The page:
Features one of the best performances seen all year. More than just a love story, it's an uplifting story of ambition and hope.
The Theory of Everything
Famous theoretical physicist Stephen Hawking is an extraordinary man with monumental achievements, advancing our understanding of how the universe works while simultaneously battling a disease that left him nearly paralyzed and unable to speak. It’s a tragedy to us all that one of the most brilliant minds of our time lost the ability to communicate his thoughts with traditional methods due to Lou Gherig’s disease. But the story that most people don’t hear about is how he fell deeply in love with a fellow student at Cambridge, his first wife Jane Hawking, and how her encouragement and care allowed him to become one of the most revered minds of his field despite his physical obstacles. The Theory of Everything is an adaptation of Jane’s memoir “Traveling to Infinity: My Life With Stephen”, which recalls how the two met and the journey they faced early in their lives.
The Theory of Everything dabbles but doesn’t spend too much time on Hawking’s academic success or how he completely changed quantum mechanics as we know it. It’s frustrating not to be invited into the scientific side of this great man’s mind, but the film makes it clear this isn’t it’s focus. The true core of the film is a love story. A young Stephen (Eddie Redmayne) can’t seem to take his eyes off a dashing girl at a party. This lovely young woman, named Jane (Felicity Jones), returns his glances and before long falls head over heels for this ambitious man. A man determined to face the mind-numbing challenge of finding a unified equation that explains everything in the universe.
The film shows early signs that Stephen’s physical abilities are on the decline, the slightest of shadows of the tragedy that lies ahead. One day while walking on campus Stephen collapses to the ground and is knocked unconscious. Doctors tell him that he has a motor-neuron disease and that he has two years left to live. Stephen’s outlook is bleak, but Jane refuses to give up even as he faces the knowledge that even if his time isn’t as limited as the doctor’s suggest, the eventuality that he will lose control of his body and voice is impending. The two of them decide to marry in the midst of this news, and as the symptoms grow ever clearer, they start a family together while Jane’s duties get increasingly more difficult as caretaker.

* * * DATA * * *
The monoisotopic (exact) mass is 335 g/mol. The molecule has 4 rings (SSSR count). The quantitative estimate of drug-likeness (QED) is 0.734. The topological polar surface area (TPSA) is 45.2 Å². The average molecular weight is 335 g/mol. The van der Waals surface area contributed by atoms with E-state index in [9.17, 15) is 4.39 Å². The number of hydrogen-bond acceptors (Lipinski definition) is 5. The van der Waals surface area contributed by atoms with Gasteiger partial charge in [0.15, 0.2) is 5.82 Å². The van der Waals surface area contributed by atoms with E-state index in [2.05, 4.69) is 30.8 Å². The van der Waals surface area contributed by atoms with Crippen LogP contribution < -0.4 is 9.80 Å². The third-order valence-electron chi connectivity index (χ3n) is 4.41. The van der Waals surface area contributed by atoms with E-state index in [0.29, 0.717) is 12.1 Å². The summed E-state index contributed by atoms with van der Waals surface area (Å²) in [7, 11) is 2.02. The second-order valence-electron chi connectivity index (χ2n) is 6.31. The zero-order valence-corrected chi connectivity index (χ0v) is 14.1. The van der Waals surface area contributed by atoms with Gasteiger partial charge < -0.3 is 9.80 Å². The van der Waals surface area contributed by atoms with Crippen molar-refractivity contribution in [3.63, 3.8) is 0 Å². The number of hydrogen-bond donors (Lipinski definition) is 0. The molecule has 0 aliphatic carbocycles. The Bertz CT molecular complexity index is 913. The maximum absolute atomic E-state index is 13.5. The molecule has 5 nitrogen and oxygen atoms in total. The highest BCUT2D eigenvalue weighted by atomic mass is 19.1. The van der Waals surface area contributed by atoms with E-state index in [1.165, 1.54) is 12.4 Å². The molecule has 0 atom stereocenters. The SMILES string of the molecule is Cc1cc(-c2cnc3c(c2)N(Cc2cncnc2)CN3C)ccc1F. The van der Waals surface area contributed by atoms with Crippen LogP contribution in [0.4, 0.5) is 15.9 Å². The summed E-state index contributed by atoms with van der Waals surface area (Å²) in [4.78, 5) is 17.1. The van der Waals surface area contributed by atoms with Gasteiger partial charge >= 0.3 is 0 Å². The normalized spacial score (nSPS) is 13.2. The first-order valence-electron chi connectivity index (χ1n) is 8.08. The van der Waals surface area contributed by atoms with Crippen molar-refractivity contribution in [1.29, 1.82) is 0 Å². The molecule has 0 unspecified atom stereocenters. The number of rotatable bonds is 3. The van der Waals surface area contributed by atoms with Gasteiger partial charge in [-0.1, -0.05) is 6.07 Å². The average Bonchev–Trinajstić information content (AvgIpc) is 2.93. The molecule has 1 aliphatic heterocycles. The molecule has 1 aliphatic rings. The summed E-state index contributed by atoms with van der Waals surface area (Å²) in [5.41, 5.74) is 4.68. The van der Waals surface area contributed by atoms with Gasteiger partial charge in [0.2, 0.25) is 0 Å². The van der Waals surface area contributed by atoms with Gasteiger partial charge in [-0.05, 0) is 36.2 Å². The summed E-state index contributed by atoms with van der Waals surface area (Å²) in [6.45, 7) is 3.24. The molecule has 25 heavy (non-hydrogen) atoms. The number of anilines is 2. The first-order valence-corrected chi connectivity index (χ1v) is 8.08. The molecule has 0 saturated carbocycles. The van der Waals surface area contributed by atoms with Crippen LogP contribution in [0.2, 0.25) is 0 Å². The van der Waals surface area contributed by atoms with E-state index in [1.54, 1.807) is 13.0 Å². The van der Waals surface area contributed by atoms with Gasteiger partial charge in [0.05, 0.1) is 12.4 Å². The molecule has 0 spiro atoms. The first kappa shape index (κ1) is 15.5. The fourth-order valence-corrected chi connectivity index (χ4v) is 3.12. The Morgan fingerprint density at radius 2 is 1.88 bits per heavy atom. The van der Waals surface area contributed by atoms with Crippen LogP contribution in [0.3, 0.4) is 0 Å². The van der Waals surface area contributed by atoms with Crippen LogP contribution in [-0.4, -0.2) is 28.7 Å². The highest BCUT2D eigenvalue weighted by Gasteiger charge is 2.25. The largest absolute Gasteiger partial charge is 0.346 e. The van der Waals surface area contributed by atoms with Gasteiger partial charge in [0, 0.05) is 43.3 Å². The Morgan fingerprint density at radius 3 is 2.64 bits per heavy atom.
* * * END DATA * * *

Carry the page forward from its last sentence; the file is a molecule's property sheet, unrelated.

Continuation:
There’s no denying that Eddie Redmayne puts on an absolute brilliant performance in the physically demanding role which requires an entirely different and difficult communication portrayal and very limited mobility. It’s such a transformation that Redmayne is almost unrecognizable by the end. Any early Oscar buzz surrounding Redmayne is well deserved. Felicity Jones does a commendable job of being a fearless leader and an overworked mother, though, by no fault of her own, is rather overshadowed by Redmayne’s dazzling work.
The Theory of Everything is more than just a love story, it’s an uplifting story of ambition and hope. Sure, there are conventional storytelling and textbook biopic clichés, but damned if they’re not arranged in a spectacular way, all highlighting one of the best performances seen all year, with visuals that perfectly depict every very real struggle and joy.
James Marsh, who is best known for his documentaries (Man on Wire, Project Nim), is the perfect candidate to handle the difficult task of chronicling the crowning achievements and struggles of Professor Hawking in just two hours. The Theory of Everything received collective cheers, thunderous laughs, and in its final moments, the drop of a pin would be the loudest sound heard. I’m fairly sure no one left the theater with dry eyes.
This review was originally published on 9/9/14